May 2008
Volume 49, Issue 13
Free
ARVO Annual Meeting Abstract  |   May 2008
Prevalence and Causes of Low Vision and Blindness in an Isolated Southern Island of Japan: The Kumejima Study
Author Affiliations & Notes
  • S. Sawaguchi
    Ophthalmology, Ryukyu Univ School of Medicine, Nishihara-Cho, Japan
  • Y. Nakamura
    Ophthalmology, Ryukyu Univ School of Medicine, Nishihara-Cho, Japan
  • H. Sakai
    Ophthalmology, Ryukyu Univ School of Medicine, Nishihara-Cho, Japan
  • A. Iwase
    Ophthalmology, Tajimi Municipal Hospital, Tajimi, Japan
  • A. Tomidokoro
    Ophthalmology, University of Tokyo Graduate School of Medicine, Tokyo, Japan
  • M. Araie
    Ophthalmology, University of Tokyo Graduate School of Medicine, Tokyo, Japan
  • Footnotes
    Commercial Relationships  S. Sawaguchi, None; Y. Nakamura, None; H. Sakai, None; A. Iwase, None; A. Tomidokoro, None; M. Araie, None.
  • Footnotes
    Support  None.
Investigative Ophthalmology & Visual Science May 2008, Vol.49, 4117. doi:
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      S. Sawaguchi, Y. Nakamura, H. Sakai, A. Iwase, A. Tomidokoro, M. Araie; Prevalence and Causes of Low Vision and Blindness in an Isolated Southern Island of Japan: The Kumejima Study. Invest. Ophthalmol. Vis. Sci. 2008;49(13):4117.

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      © ARVO (1962-2015); The Authors (2016-present)

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Abstract

Purpose: : To determine the prevalence and causes of low vision (LV) and blindness (BLD) in the adult population of an isolated southern island of Japan.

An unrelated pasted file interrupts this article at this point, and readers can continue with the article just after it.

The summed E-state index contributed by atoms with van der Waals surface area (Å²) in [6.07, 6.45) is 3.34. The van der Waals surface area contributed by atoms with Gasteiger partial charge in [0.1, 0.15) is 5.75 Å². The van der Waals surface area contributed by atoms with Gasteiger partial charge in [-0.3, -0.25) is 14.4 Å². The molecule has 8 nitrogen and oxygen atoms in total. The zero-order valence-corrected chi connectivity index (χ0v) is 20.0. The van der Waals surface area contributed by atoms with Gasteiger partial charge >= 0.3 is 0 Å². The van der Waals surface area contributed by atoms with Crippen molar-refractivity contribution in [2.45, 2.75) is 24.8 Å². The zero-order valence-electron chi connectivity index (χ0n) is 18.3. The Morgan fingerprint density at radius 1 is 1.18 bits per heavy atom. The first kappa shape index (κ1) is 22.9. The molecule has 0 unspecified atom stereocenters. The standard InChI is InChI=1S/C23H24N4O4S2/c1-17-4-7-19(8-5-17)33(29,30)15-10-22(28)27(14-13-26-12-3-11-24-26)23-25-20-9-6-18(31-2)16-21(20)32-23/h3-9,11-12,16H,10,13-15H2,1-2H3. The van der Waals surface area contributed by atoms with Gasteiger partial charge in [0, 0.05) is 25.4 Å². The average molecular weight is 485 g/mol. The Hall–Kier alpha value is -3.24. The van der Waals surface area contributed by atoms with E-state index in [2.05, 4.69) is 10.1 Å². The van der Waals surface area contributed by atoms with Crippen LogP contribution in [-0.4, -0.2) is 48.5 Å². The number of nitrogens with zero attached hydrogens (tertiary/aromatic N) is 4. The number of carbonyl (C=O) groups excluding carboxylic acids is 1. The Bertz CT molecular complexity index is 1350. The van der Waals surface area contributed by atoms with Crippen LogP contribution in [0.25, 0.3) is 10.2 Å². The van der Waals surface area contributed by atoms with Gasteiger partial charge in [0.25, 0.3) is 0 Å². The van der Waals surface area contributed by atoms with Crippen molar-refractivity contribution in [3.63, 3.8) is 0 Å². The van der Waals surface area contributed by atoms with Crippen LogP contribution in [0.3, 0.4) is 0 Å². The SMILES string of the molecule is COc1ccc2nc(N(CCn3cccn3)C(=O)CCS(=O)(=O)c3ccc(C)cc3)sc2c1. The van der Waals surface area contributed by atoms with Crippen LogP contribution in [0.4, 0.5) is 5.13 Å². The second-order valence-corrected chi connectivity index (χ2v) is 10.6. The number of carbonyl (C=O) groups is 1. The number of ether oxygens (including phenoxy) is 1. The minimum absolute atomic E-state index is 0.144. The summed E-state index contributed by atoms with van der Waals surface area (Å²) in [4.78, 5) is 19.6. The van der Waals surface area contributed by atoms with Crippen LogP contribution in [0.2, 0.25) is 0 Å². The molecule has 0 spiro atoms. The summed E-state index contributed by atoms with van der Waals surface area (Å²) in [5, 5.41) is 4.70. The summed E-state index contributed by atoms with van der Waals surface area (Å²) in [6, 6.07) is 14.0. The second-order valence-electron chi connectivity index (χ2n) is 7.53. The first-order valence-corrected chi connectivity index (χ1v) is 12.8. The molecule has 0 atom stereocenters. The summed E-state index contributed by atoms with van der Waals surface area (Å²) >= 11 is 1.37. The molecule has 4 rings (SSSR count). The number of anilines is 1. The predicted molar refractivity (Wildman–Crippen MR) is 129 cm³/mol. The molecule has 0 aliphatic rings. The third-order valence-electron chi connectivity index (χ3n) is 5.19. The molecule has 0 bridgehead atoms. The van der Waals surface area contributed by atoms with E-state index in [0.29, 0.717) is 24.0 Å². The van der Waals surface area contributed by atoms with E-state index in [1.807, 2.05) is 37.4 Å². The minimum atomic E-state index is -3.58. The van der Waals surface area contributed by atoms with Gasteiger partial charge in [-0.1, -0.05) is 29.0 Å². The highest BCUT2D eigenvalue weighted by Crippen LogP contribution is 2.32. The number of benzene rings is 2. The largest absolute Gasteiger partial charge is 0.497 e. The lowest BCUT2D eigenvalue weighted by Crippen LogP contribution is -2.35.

Methods: : A population-based ophthalmological survey was conducted from March 2005 to August 2006 in Kumejima Island, located at 26° N, 126°'E in the East China Sea. Of all 4632 residents with age of 40 yrs or older, 3762 (response rate, 81.2%) underwent screening examination including measurement of the best-corrected visual acuity (BCVA) with a Landolt ring chart at 5 m. LV and BLD were defined as BCVA in the better eye worse than 20/60 to a lower limit of 20/400 and worse than 20/400, respectively (World Health Organization [WHO] criteria) and worse than 20/40 but better than 20/200 and 20/200 or worse, respectively (United States [US] criteria).

Results: : The overall prevalence of LV according to the WHO and US criteria was 1.09% and 1.67%, respectively, with leading causes of cataract (0.33%), retinitis pigmentosa (0.17%), diabetic retinopathy (0.11%). The overall prevalence of BLD according to the WHO and US criteria was 0.39% and 0.75%, respectively. The primary causes were retinitis pigmentosa (0.17%) and glaucoma (0.11%). Those of monocular LV were cataract (1.10%), corneal opacity (0.19%), and retinitis pigmentosa (0.17%), while those of monocular BLD were cataract (0.29%), trauma (0.23%), and glaucoma (0.22%).

Conclusions: : The prevalence of LV and BLD in adult residents in a southern island of Japan was 1.5 to 3 times higher than those in Tajimi City, an urban city in Japanese Main Land (Iwase et al. Ophthalmology

Clinical Trial: : www.umin.ac.jp/ctr/index/htm sshoichi@u-ryukyu.ac.jp

Keywords: low vision • clinical (human) or epidemiologic studies: health care delivery/economics/manpower • visual acuity 
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